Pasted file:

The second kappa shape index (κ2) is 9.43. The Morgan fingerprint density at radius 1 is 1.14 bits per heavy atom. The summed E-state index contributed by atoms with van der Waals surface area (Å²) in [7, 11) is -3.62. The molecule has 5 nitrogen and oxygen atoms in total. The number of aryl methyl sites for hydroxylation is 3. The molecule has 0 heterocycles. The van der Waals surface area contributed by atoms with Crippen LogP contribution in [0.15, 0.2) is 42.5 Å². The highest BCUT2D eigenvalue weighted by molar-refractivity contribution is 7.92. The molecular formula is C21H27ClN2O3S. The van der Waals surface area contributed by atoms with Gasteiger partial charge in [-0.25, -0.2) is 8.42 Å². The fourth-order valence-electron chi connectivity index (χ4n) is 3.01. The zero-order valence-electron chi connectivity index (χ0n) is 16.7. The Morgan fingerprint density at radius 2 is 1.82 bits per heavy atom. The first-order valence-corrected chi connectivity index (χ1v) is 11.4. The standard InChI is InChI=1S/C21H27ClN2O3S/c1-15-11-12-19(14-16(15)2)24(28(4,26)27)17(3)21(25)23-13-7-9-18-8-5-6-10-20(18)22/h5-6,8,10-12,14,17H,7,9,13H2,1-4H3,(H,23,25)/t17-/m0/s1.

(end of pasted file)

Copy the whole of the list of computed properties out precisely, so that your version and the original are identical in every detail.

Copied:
The second kappa shape index (κ2) is 9.43. The Morgan fingerprint density at radius 1 is 1.14 bits per heavy atom. The summed E-state index contributed by atoms with van der Waals surface area (Å²) in [7, 11) is -3.62. The molecule has 5 nitrogen and oxygen atoms in total. The number of aryl methyl sites for hydroxylation is 3. The molecule has 0 heterocycles. The van der Waals surface area contributed by atoms with Crippen LogP contribution in [0.15, 0.2) is 42.5 Å². The highest BCUT2D eigenvalue weighted by molar-refractivity contribution is 7.92. The molecular formula is C21H27ClN2O3S. The van der Waals surface area contributed by atoms with Gasteiger partial charge in [-0.25, -0.2) is 8.42 Å². The fourth-order valence-electron chi connectivity index (χ4n) is 3.01. The zero-order valence-electron chi connectivity index (χ0n) is 16.7. The Morgan fingerprint density at radius 2 is 1.82 bits per heavy atom. The first-order valence-corrected chi connectivity index (χ1v) is 11.4. The standard InChI is InChI=1S/C21H27ClN2O3S/c1-15-11-12-19(14-16(15)2)24(28(4,26)27)17(3)21(25)23-13-7-9-18-8-5-6-10-20(18)22/h5-6,8,10-12,14,17H,7,9,13H2,1-4H3,(H,23,25)/t17-/m0/s1.